Positive results from Malita plc
Yesterday Malita plc posted their financial results, delivering improved and positive performances. Two weeks ago I wrote an article highlighting the case for investing in Malita plc, and I’m pleased to report that the company has met and arguably exceeded expectations.
Malita plc posted revenues of €7.5mln in 2017, up 7% on the previous year. Malita plc continued to receive ground rents from the Malta International Airport (MIA) and Valletta Cruise Port (VCP), as well as lease income in respect of the Open Air Theatre in City Gate, Valletta, and a penalty from Government until the completion certificate of Parliament Building in Valletta is issued.
During 2017, Malita plc reached an agreement with the Government of Malta in relation to a number of improvements to the Parliament Building amounting to €7 mln. As a result, the company has entered into a further lease agreement and is receiving additional rent as from 1 June 2017. Malita plc reported improved margins on lower administrative expenses (94.8% vs. 93.6% in 2016), which together with marginally lower finance costs, contributed to an improved performance on a normalised basis.
For financial year 2017 Malita plc also reported a significant gain on the fair value of investment property to the tune of €16.7m, being the main driver behind the yearly profit, after tax increasing to €13.0m from €6.4m a year earlier. The revaluation was mainly attributed to the Parliament Building and Open Air Theatre, which up to 31 December 2016 were measured at cost, as well as increased in fair value as a result of a downward movement of interest rates. Arguably, however, investors’ focus should be on the underlying increase in profitability from its revenue sources and cashflow generation, as opposed to getting caught up in fair value movements of properties, which in all probability will not be disposed of any time soon, if ever.
To this end, as previously reported on 29 December 2017, the Company entered into an emphyteutical deed for 28 years with the Housing Authority, to acquire sixteen (16) property sites in a number of locations across Malta, to be used by the Company for the purposes of developing 680 affordable housing units. Investors should expect a healthy uptick in free cashflow available for distribution, once these projects are completed. Furthermore, analysts and investors alike might have picked on a comment in the preliminary statement of annual results, whereby the Board of Directors are said to continue to consider and evaluate a number of potential projects, including ones with a mix of public/private participation.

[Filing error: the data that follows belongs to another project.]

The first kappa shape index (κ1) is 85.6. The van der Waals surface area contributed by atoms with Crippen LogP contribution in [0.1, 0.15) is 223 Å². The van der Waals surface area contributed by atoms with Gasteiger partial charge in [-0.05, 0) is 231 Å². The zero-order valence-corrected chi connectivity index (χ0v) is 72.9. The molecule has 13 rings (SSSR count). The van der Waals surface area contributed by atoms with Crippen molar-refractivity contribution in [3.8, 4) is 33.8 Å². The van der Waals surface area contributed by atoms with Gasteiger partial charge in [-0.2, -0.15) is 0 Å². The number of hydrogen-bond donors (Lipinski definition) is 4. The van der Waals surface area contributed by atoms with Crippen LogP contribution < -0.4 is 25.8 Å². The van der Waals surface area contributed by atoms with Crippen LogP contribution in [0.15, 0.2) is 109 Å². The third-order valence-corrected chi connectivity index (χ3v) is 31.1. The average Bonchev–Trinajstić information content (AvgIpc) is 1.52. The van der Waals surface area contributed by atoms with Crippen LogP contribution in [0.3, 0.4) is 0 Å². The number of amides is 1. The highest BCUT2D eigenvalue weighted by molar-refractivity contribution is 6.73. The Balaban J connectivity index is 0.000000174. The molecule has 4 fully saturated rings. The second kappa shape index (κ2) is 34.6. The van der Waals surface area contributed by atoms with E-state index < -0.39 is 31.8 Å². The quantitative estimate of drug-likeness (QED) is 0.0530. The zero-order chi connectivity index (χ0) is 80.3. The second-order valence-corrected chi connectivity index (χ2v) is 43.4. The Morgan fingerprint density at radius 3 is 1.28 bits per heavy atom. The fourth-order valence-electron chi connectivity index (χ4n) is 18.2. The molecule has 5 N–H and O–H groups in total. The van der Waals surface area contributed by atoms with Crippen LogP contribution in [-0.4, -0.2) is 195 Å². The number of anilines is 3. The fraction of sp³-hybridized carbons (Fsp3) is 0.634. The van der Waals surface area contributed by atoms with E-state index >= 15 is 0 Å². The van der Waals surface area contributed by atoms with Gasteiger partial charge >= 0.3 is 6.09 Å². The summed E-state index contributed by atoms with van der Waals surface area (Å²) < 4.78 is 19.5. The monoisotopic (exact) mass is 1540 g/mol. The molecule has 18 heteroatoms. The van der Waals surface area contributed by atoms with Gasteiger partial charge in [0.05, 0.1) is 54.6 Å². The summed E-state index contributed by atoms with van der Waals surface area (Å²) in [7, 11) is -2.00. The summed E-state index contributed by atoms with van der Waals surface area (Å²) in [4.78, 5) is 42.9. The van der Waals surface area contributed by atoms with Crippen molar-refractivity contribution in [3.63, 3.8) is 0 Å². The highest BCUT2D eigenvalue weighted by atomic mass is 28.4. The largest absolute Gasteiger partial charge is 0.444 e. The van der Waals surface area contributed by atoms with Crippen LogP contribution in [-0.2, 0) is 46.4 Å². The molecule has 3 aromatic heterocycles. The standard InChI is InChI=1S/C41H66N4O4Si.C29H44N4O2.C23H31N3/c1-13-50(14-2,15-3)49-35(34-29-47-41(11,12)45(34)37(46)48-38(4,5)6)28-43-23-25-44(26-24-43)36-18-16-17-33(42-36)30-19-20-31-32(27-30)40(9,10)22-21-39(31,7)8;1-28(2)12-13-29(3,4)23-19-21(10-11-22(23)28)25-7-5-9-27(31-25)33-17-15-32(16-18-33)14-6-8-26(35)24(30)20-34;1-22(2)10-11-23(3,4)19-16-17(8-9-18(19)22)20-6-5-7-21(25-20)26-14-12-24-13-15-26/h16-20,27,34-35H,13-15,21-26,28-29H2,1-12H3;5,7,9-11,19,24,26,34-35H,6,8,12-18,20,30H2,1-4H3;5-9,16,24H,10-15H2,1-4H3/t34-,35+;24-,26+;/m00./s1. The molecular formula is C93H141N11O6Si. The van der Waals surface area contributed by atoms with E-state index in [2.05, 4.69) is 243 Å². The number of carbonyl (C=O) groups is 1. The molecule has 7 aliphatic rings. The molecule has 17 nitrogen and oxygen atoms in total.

Earnings per share increased to €0.0877 compared to €0.0434 in 2016, albeit mostly related to fair value movements. The Directors have recommended the payment of a net dividend of €2,744,442 or €0.01853 per share to be approved at the AGM, scheduled for 27 April 2018, and if approved paid on 4 May 2018 for those shareholders included in the shareholders register of the Company as at 28 March 2018. The level of yearly net dividends would subsequently increase by 15.4% to €4,107,036 compared to €3,557,556 in 2016, or €0.0277 per share compared to €0.024 per share.
Following the release, the shares in the company traded marginally higher, up to €0.84, albeit on low volume, offering a current net dividend yield of 3.30%. We expect dividends to continue to grow following the reflection of a full year lease increase from the parliament building as well as the eventual cashflows from the new housing projects, whose financing is already in place. In my opinion, investors should continue to buy Malita plc shares at current levels as part of their portfolio, as a low beta, dividend paying stock with exposure to the real estate sector; offering a decent capital return potential in the short to medium term.
Disclaimer: This article was issued by Simon Psaila, Financial Analyst at Calamatta Cuschieri. For more information visit, www.cc.com.mt. The information, view and opinions provided in this article is being provided solely for educational and informational purposes and should not be construed as a personal recommendation/ investment advice including tax and legal advice. Analyst views to BUY, SELL or HOLD on particular stocks or instruments are related to the stock/instrument being reviewed and are not to be treated as personal recommendations to investors, which are only issued following suitability assessment.